PARIS — Former IAAF president Lamine Diack pointed a finger of blame at his son, saying he behaved like "a thug," as he was quizzed in detail for the first time in court Thursday on charges that the governing body of track and field became a nest of corruption and doping cover-ups under his leadership.
The degree to which Diack was aware of the alleged squeezing of hush-money from Russian athletes suspected of doping remained unclear from his often confused, contradictory and uncertain testimony. Frequently, the 87-year-old Diack seemed not to have fully understood or heard lengthy, detailed questions posed by the panel of judges.
Diack acknowledged, however, that he had intervened in the management of suspected cases of doping by Russian athletes, giving instructions that they be handled in a way that would avoid a scandal that could disrupt negotiations with a Russian sponsor and tarnish the 2013 world championships in Moscow.
Rather than having a group of Russian athletes being sanctioned at the same time, "we said the procedures should be spread out," Diack said.
He repeatedly said that his overriding concern had been to secure long-term funding for the IAAF, including by wrapping up the sponsorship deal with Russian bank VTB.
"It was essential. For that I was prepared to make compromises," Diack said.
Prosecutors say he did much more than just that. Diack and one of his sons, Papa Massata Diack, are on trial on charges of corruption, money laundering and breach of trust. The son is being tried in his absence, having fled in 2015 to Senegal, where he lives. They are accused of having conspired together in a scheme that allegedly squeezed millions of dollars in hush-money from athletes who paid to avoid doping sanctions and keep competing.
Pressed by the chief judge about his son's role, Diack at first gave an inaudible response before saying: "He conducted himself like a thug."
The prosecution alleges that Diack abused his position to put Papa Massata Diack, who worked as an IAAF marketing consultant, at the center of a system that enabled the son to cream off large chunks from the governing body's revenues.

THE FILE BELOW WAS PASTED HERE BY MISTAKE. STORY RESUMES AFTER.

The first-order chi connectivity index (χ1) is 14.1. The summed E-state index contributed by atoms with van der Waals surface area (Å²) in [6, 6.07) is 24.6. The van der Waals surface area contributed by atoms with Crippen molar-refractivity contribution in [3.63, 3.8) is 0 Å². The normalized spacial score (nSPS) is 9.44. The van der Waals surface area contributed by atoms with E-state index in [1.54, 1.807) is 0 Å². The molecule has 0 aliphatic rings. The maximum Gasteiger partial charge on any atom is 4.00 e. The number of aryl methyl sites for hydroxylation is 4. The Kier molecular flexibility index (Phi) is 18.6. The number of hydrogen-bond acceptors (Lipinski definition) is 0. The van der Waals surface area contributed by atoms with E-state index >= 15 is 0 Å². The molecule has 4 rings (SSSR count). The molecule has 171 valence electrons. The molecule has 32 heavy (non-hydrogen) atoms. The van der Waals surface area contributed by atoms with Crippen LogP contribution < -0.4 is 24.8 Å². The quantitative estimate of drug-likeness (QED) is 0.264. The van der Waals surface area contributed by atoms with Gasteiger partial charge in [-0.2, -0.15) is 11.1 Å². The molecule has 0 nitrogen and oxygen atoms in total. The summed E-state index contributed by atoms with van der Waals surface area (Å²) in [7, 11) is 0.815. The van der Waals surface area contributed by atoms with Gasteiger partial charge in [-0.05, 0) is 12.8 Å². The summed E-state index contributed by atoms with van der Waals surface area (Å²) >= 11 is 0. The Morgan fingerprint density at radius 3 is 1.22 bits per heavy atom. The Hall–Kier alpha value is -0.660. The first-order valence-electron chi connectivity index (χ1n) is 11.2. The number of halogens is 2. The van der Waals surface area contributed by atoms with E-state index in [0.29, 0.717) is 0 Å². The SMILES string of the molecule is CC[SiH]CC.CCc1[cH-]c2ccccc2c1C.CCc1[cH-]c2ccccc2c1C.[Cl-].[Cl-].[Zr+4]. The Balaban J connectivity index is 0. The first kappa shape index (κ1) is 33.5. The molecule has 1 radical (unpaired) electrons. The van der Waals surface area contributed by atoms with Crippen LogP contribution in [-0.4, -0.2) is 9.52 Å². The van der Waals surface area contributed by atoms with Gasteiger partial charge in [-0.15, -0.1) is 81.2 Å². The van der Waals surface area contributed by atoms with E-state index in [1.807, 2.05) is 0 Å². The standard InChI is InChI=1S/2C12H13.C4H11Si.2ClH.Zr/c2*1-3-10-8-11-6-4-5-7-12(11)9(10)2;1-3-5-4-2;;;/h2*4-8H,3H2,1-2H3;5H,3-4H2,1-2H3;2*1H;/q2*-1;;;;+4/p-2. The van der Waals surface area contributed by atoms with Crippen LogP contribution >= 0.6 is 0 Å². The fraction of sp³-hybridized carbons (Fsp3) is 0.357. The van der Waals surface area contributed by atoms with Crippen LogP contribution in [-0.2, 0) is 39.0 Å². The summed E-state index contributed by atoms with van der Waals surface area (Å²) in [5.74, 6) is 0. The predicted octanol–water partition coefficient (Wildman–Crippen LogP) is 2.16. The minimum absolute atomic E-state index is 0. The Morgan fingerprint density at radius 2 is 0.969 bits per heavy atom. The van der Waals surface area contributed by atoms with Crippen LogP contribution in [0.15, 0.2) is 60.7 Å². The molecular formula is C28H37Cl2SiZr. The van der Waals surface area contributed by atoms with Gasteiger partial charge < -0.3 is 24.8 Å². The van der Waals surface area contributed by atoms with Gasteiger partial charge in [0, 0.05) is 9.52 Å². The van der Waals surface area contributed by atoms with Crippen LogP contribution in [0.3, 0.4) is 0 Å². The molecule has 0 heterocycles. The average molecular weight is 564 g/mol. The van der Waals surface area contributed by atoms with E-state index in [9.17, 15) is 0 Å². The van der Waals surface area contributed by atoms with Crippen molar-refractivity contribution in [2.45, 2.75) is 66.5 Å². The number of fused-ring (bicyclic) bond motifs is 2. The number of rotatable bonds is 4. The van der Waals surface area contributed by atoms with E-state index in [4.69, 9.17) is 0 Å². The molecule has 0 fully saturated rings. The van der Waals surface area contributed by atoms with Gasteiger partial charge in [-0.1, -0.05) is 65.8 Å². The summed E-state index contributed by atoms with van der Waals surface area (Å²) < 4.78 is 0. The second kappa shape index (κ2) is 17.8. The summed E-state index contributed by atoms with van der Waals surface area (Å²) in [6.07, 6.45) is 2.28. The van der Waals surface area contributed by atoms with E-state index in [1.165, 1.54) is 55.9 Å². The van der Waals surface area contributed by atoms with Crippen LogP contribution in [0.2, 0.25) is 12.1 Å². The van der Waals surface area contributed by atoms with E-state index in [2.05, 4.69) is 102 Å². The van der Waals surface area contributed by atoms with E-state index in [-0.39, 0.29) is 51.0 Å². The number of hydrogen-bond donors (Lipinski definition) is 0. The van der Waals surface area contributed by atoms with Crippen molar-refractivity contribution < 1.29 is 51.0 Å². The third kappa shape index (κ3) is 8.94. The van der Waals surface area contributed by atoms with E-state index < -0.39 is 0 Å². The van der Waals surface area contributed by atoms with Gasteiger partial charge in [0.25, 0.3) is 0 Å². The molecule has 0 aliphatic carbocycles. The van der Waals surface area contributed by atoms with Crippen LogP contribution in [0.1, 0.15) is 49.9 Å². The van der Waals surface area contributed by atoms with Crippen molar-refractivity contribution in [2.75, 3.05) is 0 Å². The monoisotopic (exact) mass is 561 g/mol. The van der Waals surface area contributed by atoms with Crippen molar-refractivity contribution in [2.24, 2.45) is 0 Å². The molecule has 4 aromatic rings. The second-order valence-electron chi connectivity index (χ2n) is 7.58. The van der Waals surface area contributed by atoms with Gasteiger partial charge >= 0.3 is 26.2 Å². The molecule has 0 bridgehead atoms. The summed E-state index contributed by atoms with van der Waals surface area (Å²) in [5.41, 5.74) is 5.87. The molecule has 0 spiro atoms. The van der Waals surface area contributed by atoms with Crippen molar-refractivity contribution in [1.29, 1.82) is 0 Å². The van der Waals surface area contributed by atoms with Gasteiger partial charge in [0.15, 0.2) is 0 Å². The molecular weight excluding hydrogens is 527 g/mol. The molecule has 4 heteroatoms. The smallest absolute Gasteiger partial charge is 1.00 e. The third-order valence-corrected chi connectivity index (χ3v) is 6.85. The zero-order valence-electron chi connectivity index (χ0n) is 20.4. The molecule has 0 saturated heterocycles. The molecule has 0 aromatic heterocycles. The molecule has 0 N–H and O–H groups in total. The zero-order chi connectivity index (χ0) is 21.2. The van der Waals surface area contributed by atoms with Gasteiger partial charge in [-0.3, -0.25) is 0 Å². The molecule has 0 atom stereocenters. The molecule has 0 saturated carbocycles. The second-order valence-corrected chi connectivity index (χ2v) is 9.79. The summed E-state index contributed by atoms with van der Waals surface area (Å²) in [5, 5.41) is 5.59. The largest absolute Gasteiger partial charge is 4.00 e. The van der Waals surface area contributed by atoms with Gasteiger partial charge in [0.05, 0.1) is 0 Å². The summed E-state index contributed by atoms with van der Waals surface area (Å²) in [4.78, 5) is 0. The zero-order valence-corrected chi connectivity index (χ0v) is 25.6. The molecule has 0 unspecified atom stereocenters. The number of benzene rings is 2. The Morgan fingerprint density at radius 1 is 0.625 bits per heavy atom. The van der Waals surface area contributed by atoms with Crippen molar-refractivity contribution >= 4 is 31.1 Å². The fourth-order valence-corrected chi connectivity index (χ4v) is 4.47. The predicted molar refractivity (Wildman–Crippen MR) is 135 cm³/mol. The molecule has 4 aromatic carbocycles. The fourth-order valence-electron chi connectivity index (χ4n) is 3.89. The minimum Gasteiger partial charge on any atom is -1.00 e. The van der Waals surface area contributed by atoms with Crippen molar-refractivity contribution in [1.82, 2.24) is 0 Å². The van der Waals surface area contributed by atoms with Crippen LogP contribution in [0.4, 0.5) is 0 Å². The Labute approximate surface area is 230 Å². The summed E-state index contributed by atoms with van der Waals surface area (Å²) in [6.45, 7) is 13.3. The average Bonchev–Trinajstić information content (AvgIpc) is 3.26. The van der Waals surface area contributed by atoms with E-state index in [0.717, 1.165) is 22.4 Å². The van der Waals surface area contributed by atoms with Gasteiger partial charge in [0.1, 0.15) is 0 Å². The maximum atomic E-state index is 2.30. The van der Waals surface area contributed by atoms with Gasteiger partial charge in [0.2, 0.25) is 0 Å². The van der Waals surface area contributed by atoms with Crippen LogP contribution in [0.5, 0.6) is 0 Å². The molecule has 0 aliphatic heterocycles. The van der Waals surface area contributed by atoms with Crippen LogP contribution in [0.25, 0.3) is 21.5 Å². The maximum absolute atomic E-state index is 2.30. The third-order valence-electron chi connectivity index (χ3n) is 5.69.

But when the IAAF's lawyer put it to Diack in court that his son siphoned millions from the VTB deals alone, Diack said he hadn't known.
The prosecution also alleges that the father-son partnership worked together in hushing-up suspected Russian doping cases for money. Diack denies the charge.
His lawyer, Simon Ndiaye, said outside the court that Diack wasn't aware of athletes being squeezed for hush-money.
The judges repeatedly struggled to get clear and coherent answers from Diack. He spoke fluently and with clarity about events early in his life and earlier in his career that were unrelated to the charges against him. But Diack and the judging panel repeatedly had trouble understanding each other in exchanges about details of the case.
"I'm not a doctor but I think that because of his age, there are things he doesn't fully understand in the questions that are asked of him," Diack's lawyer said.
But he added that Diack "wants to clear his name" and not have it be said that he was unable or unwilling to answer questions.
As IAAF president, Diack oversaw an era when Usain Bolt made track and field wildly popular. But Diack said in court that behind the scenes, the IAAF was in financial difficulty and that he was driven by a need to secure its long-term stability by signing sponsors before his presidency ended in 2015.
"Financial health ahead of everything," he said.
But lawyers for athletes who are seeking redress say the handling of the Russian cases had a harmful sporting and human cost, forcing their clients to compete against doped Russian runners who should have been suspended.
Testifying by video link, the World Anti-Doping Agency's director general, Olivier Niggli, told the court that the saga dealt a "terrible" blow to the credibility of the anti-doping system and caused lasting damage.
"Confidence with the community of athletes still hasn't been restored today," he said.